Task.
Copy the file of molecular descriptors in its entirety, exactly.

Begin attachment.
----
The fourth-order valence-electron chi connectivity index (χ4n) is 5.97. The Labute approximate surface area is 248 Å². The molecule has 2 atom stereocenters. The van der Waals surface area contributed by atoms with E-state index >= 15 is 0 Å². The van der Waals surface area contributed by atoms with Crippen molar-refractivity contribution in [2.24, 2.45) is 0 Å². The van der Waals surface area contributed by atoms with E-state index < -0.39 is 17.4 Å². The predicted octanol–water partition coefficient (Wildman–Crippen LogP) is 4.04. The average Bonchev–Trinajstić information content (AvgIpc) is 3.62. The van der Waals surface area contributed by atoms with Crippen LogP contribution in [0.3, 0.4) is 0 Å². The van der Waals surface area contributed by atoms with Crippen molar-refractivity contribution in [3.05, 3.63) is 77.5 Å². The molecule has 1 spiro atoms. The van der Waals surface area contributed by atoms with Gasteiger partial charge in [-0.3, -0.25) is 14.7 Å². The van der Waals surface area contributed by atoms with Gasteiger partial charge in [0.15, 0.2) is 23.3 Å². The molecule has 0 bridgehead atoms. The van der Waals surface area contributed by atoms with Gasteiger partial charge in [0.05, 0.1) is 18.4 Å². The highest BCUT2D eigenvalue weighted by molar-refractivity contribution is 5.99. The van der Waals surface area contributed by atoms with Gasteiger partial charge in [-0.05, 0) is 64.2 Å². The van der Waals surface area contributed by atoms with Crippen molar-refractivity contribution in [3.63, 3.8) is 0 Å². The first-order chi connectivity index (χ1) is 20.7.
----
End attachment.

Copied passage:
The fourth-order valence-electron chi connectivity index (χ4n) is 5.97. The Labute approximate surface area is 248 Å². The molecule has 2 atom stereocenters. The van der Waals surface area contributed by atoms with E-state index >= 15 is 0 Å². The van der Waals surface area contributed by atoms with Crippen molar-refractivity contribution in [2.24, 2.45) is 0 Å². The van der Waals surface area contributed by atoms with E-state index < -0.39 is 17.4 Å². The predicted octanol–water partition coefficient (Wildman–Crippen LogP) is 4.04. The average Bonchev–Trinajstić information content (AvgIpc) is 3.62. The van der Waals surface area contributed by atoms with Crippen LogP contribution in [0.3, 0.4) is 0 Å². The van der Waals surface area contributed by atoms with Crippen molar-refractivity contribution in [3.05, 3.63) is 77.5 Å². The molecule has 1 spiro atoms. The van der Waals surface area contributed by atoms with Gasteiger partial charge in [-0.3, -0.25) is 14.7 Å². The van der Waals surface area contributed by atoms with Gasteiger partial charge in [0.15, 0.2) is 23.3 Å². The molecule has 0 bridgehead atoms. The van der Waals surface area contributed by atoms with Gasteiger partial charge in [0.05, 0.1) is 18.4 Å². The highest BCUT2D eigenvalue weighted by molar-refractivity contribution is 5.99. The van der Waals surface area contributed by atoms with Gasteiger partial charge in [-0.05, 0) is 64.2 Å². The van der Waals surface area contributed by atoms with Crippen molar-refractivity contribution in [3.63, 3.8) is 0 Å². The first-order chi connectivity index (χ1) is 20.7.